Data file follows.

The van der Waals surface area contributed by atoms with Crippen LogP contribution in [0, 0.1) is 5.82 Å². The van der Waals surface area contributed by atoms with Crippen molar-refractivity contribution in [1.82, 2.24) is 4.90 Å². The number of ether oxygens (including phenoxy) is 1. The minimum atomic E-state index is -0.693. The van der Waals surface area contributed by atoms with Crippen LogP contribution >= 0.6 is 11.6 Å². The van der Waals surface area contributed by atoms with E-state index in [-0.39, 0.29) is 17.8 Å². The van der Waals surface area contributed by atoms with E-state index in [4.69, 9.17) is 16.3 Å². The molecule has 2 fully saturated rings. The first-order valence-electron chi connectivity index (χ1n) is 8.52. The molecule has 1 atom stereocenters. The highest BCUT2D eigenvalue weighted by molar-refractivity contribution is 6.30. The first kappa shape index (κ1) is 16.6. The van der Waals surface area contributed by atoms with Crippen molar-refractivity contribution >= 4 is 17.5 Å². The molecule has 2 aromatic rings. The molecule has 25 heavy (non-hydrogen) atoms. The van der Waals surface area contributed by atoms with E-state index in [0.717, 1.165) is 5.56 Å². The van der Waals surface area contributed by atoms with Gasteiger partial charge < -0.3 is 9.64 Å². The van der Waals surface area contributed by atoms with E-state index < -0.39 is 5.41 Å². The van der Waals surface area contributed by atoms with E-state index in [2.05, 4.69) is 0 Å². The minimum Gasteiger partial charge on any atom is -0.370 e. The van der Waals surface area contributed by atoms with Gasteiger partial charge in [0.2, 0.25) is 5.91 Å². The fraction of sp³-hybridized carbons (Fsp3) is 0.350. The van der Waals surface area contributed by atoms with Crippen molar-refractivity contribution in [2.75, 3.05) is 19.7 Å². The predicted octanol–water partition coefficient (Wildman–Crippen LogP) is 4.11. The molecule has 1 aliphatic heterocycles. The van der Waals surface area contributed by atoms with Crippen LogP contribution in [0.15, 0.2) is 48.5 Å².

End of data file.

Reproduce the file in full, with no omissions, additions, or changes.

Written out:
The van der Waals surface area contributed by atoms with Crippen LogP contribution in [0, 0.1) is 5.82 Å². The van der Waals surface area contributed by atoms with Crippen molar-refractivity contribution in [1.82, 2.24) is 4.90 Å². The number of ether oxygens (including phenoxy) is 1. The minimum atomic E-state index is -0.693. The van der Waals surface area contributed by atoms with Crippen LogP contribution >= 0.6 is 11.6 Å². The van der Waals surface area contributed by atoms with E-state index in [-0.39, 0.29) is 17.8 Å². The van der Waals surface area contributed by atoms with E-state index in [4.69, 9.17) is 16.3 Å². The molecule has 2 fully saturated rings. The first-order valence-electron chi connectivity index (χ1n) is 8.52. The molecule has 1 atom stereocenters. The highest BCUT2D eigenvalue weighted by molar-refractivity contribution is 6.30. The first kappa shape index (κ1) is 16.6. The van der Waals surface area contributed by atoms with Crippen molar-refractivity contribution >= 4 is 17.5 Å². The molecule has 2 aromatic rings. The molecule has 25 heavy (non-hydrogen) atoms. The van der Waals surface area contributed by atoms with E-state index in [0.717, 1.165) is 5.56 Å². The van der Waals surface area contributed by atoms with Gasteiger partial charge < -0.3 is 9.64 Å². The van der Waals surface area contributed by atoms with E-state index < -0.39 is 5.41 Å². The van der Waals surface area contributed by atoms with E-state index in [2.05, 4.69) is 0 Å². The minimum Gasteiger partial charge on any atom is -0.370 e. The van der Waals surface area contributed by atoms with Gasteiger partial charge in [0.2, 0.25) is 5.91 Å². The fraction of sp³-hybridized carbons (Fsp3) is 0.350. The van der Waals surface area contributed by atoms with Crippen molar-refractivity contribution in [2.75, 3.05) is 19.7 Å². The predicted octanol–water partition coefficient (Wildman–Crippen LogP) is 4.11. The molecule has 1 aliphatic heterocycles. The van der Waals surface area contributed by atoms with Crippen LogP contribution in [0.15, 0.2) is 48.5 Å².